We all had so much fun. The kids felt good doing good. And Sofia made me laugh for weeks as candy and supplies took over our home. She would look at all the candy she couldn’t have, then look at the reams of bubble wrap she couldn’t pop and then give me a “really?” look with a straight line for a smile and hold it until I cracked up.

Of course the real end result is how happy it made the troops we sent it to. The m&m’s were especially loved and multiple bat gliders and skeletons have already been launched. So both home and away, Operation Treat was a success!

treat bag and bat glider for halloween care package

What each troop got.

treat bags packed in decorated box

We added bubble wrap to fill any gaps so the bags wouldn’t move in shipping. We didn’t want to be candy crushed 🙂

© Gina left the mall, 2016

Silent Night?

I haven’t heard from my adopted Airman yet. That could be for many reasons. Troops are busy—many work 12-16 hr days, 6 or 7 days a week, they go out on extended missions, they may not have access to email, plus they’re already doing so much—you don’t want make them feel they “have” to do more to get support. So there are no expectations or strings attached. If someone is “silent” you keep on supporting them anyway.

That said, I’ve only had very Un-silent troops in the past. When one couldn’t connect, his wife would reach out to me. Some would send long emails or even letters. And one told me more about field-dressing an elk than I ever wanted to know. I’ve been lucky to “meet” some amazing people and develop some lasting friendships. I’ve also realized that it’s a lot easier to make a care package when you have some idea of what someone wants, needs, or is missing. In the absence of that hard intel, and with the Christmas mailing deadlines quickly approaching, I had to make some decisions.

I know from past care packages that candy and silly toys were always a hit. So I figured I’d do that. But I also yearned for a Theme to have some fun with. So, in the loosest possible definition of Theme, I came up with:

Things That Are Red, Things That Are Green

That’s right. And let me tell you I made myself laugh in the aisles as I used that as my shopping guide. Spiderman erasers? Red licorice? Sure. Green ninja pinball and dried wasabi peas? Toss ’em in! Maybe in the randomness of the selection, I’ll hit on something he loves.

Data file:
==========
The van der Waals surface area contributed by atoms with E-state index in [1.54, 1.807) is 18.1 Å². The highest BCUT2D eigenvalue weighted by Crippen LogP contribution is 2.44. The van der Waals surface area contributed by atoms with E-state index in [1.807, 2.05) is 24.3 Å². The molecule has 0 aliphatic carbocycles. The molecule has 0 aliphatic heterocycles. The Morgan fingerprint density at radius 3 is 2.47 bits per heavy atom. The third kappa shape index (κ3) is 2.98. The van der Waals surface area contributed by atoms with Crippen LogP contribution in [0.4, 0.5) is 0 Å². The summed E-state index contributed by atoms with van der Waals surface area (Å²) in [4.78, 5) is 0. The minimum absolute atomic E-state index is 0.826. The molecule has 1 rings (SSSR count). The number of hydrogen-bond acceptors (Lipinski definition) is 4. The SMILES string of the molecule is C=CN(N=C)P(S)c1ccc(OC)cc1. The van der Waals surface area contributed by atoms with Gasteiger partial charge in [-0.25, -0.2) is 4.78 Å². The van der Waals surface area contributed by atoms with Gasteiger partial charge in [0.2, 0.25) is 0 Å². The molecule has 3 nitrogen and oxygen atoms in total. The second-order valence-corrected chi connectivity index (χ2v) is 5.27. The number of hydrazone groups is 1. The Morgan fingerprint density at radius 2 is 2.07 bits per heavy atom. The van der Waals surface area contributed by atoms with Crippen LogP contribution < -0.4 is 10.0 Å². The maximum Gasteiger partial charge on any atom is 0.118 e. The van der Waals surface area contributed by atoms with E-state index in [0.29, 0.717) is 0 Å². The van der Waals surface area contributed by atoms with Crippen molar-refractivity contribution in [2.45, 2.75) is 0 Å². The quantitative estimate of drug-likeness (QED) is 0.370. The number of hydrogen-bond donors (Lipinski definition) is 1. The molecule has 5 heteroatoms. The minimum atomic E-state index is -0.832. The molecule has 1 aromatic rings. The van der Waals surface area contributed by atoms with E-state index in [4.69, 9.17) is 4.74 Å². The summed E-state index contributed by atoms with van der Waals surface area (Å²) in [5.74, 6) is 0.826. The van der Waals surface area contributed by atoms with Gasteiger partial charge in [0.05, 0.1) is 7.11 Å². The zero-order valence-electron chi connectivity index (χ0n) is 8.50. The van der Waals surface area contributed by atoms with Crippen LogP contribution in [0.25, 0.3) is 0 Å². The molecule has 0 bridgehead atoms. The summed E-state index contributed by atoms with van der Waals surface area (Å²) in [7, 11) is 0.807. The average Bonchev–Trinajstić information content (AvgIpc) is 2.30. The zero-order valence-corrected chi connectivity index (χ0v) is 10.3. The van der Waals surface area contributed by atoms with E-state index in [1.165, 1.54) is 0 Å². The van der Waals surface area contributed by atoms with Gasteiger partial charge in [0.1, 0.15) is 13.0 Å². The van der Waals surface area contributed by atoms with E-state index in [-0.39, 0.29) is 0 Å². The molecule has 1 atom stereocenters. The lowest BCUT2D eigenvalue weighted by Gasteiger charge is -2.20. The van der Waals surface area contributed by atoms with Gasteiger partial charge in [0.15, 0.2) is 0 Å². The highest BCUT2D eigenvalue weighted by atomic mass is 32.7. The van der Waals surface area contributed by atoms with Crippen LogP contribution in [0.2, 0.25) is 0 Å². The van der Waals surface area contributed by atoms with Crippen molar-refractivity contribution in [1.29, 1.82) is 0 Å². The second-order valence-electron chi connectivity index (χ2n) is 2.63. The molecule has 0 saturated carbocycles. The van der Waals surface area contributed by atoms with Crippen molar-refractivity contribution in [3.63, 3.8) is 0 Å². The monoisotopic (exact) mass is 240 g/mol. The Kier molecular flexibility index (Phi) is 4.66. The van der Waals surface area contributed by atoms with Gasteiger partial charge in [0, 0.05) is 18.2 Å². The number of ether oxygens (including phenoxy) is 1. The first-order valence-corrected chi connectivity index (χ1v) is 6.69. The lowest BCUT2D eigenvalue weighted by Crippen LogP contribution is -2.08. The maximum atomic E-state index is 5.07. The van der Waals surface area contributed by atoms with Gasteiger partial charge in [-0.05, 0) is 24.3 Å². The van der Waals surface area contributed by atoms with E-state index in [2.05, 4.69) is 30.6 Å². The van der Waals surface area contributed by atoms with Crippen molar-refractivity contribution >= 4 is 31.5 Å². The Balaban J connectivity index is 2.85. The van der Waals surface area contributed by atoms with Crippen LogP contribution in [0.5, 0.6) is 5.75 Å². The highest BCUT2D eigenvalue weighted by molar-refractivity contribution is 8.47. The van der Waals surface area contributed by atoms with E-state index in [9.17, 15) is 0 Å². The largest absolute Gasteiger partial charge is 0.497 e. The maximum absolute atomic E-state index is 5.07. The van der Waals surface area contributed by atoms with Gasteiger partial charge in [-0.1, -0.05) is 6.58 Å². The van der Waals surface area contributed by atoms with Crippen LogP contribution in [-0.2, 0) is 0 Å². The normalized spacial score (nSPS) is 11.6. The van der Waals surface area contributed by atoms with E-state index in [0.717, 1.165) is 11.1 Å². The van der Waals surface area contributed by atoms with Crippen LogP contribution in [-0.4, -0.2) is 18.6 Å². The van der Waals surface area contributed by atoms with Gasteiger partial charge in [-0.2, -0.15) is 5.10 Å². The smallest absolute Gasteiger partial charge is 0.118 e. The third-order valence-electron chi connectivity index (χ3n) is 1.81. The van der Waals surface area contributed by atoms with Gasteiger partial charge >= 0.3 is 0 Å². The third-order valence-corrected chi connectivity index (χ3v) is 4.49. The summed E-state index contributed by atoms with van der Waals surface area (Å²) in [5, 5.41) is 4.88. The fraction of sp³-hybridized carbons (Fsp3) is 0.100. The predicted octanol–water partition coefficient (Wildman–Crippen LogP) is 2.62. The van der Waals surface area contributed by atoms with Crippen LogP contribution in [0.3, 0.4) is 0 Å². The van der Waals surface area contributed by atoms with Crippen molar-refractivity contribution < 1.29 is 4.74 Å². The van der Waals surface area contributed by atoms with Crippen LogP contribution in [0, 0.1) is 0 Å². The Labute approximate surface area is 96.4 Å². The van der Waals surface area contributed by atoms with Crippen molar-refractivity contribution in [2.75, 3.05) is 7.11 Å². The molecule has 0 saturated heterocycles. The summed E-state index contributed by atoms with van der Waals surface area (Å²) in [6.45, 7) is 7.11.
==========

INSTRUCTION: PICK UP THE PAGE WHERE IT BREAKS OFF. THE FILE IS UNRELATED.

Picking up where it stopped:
Now in case my loose Theme was too subtle, I added red and green tape. My daughter added the holiday emoji stickers because she has a thing for emojis (and texting me loooong messages consisting solely of emojis).

Holiday Care Package with Red and Green theme

As you can see, the Things That Are Red, Things That Are Greeen theme is easy to pull off 🙂

A Quiet Win

I hope that when my Airman opens this box he smiles. I hope he feels a genuine sense of care—that there are people back here rooting for him and that it does not go unnoticed that he is far from friends and family while we gather with ours. And while a smile doesn’t make a sound, it’s possible for it to have a resounding impact.

© Gina left the mall, 2015

It’s A Boy!

That’s right. Last week I adopted a servicemember and I got an Airman. This week my daughter Sofia sent him a fun “letter.” She wrote him a message—spread out over 19 postcards! We’re calling it a Postcard Scramble. As you’ll see, it’s pretty easy.

Postcard Scramble

  1. Write your message on a piece of paper. This way you know how many postcards you need.
  2. Write one word of your message on each postcard.
  3. Above each word, identify where it falls within the message. So “Dear” was 1 of 19. His name was 2 of 19 and so on.
  4. Address and add postage—35¢ for postcards.
  5. We shuffled them and mailed in batches of 4 or 5 over a few days because we’re hoping to make more than one mail call.

Here they are after she finished writing (and before I added his info). On two of the cards she put more than one word because, “they are important.”  Can you solve the scramble?

Postcard Scramble idea for deployed servicemember

Sofia’s Message

Dear Drew*

My mom adopted you so that kinda makes you my big brother 🙂 Thank you for your service. ❤ Sofia

Originally she didn’t want to add the number system (1 of 19 etc) but, there’s a fine line between fun and annoying. Plus I wanted to make sure the right message came across: that we care that he’s out there and that we are grateful for all he’s doing.

*name changed for privacy

© Gina left the mall, 2015

Beyond the Holiday